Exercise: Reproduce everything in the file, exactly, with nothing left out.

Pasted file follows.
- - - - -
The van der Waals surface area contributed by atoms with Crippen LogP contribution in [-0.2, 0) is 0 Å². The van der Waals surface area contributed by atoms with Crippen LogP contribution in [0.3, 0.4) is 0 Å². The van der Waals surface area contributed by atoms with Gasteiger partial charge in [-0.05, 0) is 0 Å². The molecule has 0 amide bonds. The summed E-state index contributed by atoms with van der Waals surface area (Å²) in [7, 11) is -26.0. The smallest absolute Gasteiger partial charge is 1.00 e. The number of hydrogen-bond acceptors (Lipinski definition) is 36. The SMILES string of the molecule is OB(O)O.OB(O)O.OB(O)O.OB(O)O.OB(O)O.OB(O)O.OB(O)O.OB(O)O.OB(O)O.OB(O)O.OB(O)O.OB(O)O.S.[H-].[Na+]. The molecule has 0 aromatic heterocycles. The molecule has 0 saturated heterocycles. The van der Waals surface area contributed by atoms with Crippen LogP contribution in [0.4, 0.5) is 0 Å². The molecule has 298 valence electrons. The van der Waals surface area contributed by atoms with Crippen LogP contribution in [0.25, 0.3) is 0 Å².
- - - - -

The van der Waals surface area contributed by atoms with Crippen LogP contribution in [-0.2, 0) is 0 Å². The van der Waals surface area contributed by atoms with Crippen LogP contribution in [0.3, 0.4) is 0 Å². The van der Waals surface area contributed by atoms with Gasteiger partial charge in [-0.05, 0) is 0 Å². The molecule has 0 amide bonds. The summed E-state index contributed by atoms with van der Waals surface area (Å²) in [7, 11) is -26.0. The smallest absolute Gasteiger partial charge is 1.00 e. The number of hydrogen-bond acceptors (Lipinski definition) is 36. The SMILES string of the molecule is OB(O)O.OB(O)O.OB(O)O.OB(O)O.OB(O)O.OB(O)O.OB(O)O.OB(O)O.OB(O)O.OB(O)O.OB(O)O.OB(O)O.S.[H-].[Na+]. The molecule has 0 aromatic heterocycles. The molecule has 0 saturated heterocycles. The van der Waals surface area contributed by atoms with Crippen LogP contribution in [0.4, 0.5) is 0 Å². The molecule has 298 valence electrons. The van der Waals surface area contributed by atoms with Crippen LogP contribution in [0.25, 0.3) is 0 Å².